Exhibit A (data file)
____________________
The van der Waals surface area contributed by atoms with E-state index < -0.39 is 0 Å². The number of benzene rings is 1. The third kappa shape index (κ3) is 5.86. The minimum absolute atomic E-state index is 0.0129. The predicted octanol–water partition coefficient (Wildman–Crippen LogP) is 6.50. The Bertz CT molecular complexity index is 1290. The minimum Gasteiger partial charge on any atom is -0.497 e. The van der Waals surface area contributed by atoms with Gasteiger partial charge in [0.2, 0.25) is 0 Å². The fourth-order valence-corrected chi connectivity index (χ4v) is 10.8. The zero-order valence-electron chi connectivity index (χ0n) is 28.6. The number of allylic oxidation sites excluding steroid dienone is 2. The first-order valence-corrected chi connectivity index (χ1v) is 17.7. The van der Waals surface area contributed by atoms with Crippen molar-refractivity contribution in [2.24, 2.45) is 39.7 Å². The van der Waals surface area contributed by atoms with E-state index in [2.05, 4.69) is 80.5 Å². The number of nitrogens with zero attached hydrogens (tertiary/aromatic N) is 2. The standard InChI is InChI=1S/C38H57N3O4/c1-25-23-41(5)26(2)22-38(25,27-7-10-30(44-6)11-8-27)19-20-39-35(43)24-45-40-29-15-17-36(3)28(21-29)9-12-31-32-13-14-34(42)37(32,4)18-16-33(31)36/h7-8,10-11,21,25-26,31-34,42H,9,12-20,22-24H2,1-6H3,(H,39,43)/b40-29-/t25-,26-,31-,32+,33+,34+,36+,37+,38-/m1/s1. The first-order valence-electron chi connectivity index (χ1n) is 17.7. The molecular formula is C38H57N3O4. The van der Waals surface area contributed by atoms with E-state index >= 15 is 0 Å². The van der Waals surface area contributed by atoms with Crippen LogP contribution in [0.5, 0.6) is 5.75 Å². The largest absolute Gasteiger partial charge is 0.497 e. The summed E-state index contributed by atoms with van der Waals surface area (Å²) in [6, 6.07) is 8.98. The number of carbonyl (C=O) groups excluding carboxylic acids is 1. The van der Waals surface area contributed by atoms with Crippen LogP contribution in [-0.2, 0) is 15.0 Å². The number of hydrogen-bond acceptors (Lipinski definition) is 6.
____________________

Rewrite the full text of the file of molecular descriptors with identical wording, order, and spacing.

The van der Waals surface area contributed by atoms with E-state index < -0.39 is 0 Å². The number of benzene rings is 1. The third kappa shape index (κ3) is 5.86. The minimum absolute atomic E-state index is 0.0129. The predicted octanol–water partition coefficient (Wildman–Crippen LogP) is 6.50. The Bertz CT molecular complexity index is 1290. The minimum Gasteiger partial charge on any atom is -0.497 e. The van der Waals surface area contributed by atoms with Gasteiger partial charge in [0.2, 0.25) is 0 Å². The fourth-order valence-corrected chi connectivity index (χ4v) is 10.8. The zero-order valence-electron chi connectivity index (χ0n) is 28.6. The number of allylic oxidation sites excluding steroid dienone is 2. The first-order valence-corrected chi connectivity index (χ1v) is 17.7. The van der Waals surface area contributed by atoms with Crippen molar-refractivity contribution in [2.24, 2.45) is 39.7 Å². The van der Waals surface area contributed by atoms with E-state index in [2.05, 4.69) is 80.5 Å². The number of nitrogens with zero attached hydrogens (tertiary/aromatic N) is 2. The standard InChI is InChI=1S/C38H57N3O4/c1-25-23-41(5)26(2)22-38(25,27-7-10-30(44-6)11-8-27)19-20-39-35(43)24-45-40-29-15-17-36(3)28(21-29)9-12-31-32-13-14-34(42)37(32,4)18-16-33(31)36/h7-8,10-11,21,25-26,31-34,42H,9,12-20,22-24H2,1-6H3,(H,39,43)/b40-29-/t25-,26-,31-,32+,33+,34+,36+,37+,38-/m1/s1. The first-order valence-electron chi connectivity index (χ1n) is 17.7. The molecular formula is C38H57N3O4. The van der Waals surface area contributed by atoms with E-state index >= 15 is 0 Å². The van der Waals surface area contributed by atoms with Crippen LogP contribution in [0.5, 0.6) is 5.75 Å². The largest absolute Gasteiger partial charge is 0.497 e. The summed E-state index contributed by atoms with van der Waals surface area (Å²) in [6, 6.07) is 8.98. The number of carbonyl (C=O) groups excluding carboxylic acids is 1. The van der Waals surface area contributed by atoms with Crippen LogP contribution in [-0.2, 0) is 15.0 Å². The number of hydrogen-bond acceptors (Lipinski definition) is 6.